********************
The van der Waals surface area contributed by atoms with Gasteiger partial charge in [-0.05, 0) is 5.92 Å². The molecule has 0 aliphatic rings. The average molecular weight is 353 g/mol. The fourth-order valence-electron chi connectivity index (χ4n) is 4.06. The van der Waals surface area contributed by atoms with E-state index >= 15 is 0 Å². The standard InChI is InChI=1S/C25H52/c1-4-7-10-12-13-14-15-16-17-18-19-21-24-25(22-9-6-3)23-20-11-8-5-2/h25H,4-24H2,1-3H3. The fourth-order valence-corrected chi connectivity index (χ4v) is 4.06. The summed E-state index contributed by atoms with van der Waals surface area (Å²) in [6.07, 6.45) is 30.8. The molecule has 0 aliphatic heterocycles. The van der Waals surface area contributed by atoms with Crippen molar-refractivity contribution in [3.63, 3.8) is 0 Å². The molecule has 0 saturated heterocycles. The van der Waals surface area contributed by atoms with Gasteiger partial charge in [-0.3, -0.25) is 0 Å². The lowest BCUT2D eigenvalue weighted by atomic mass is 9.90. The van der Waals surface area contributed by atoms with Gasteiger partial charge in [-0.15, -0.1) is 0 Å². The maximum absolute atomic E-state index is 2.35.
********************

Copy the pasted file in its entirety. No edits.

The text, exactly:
The van der Waals surface area contributed by atoms with Gasteiger partial charge in [-0.05, 0) is 5.92 Å². The molecule has 0 aliphatic rings. The average molecular weight is 353 g/mol. The fourth-order valence-electron chi connectivity index (χ4n) is 4.06. The van der Waals surface area contributed by atoms with E-state index >= 15 is 0 Å². The standard InChI is InChI=1S/C25H52/c1-4-7-10-12-13-14-15-16-17-18-19-21-24-25(22-9-6-3)23-20-11-8-5-2/h25H,4-24H2,1-3H3. The fourth-order valence-corrected chi connectivity index (χ4v) is 4.06. The summed E-state index contributed by atoms with van der Waals surface area (Å²) in [6.07, 6.45) is 30.8. The molecule has 0 aliphatic heterocycles. The van der Waals surface area contributed by atoms with Crippen molar-refractivity contribution in [3.63, 3.8) is 0 Å². The molecule has 0 saturated heterocycles. The van der Waals surface area contributed by atoms with Gasteiger partial charge in [-0.3, -0.25) is 0 Å². The lowest BCUT2D eigenvalue weighted by atomic mass is 9.90. The van der Waals surface area contributed by atoms with Gasteiger partial charge in [-0.15, -0.1) is 0 Å². The maximum absolute atomic E-state index is 2.35.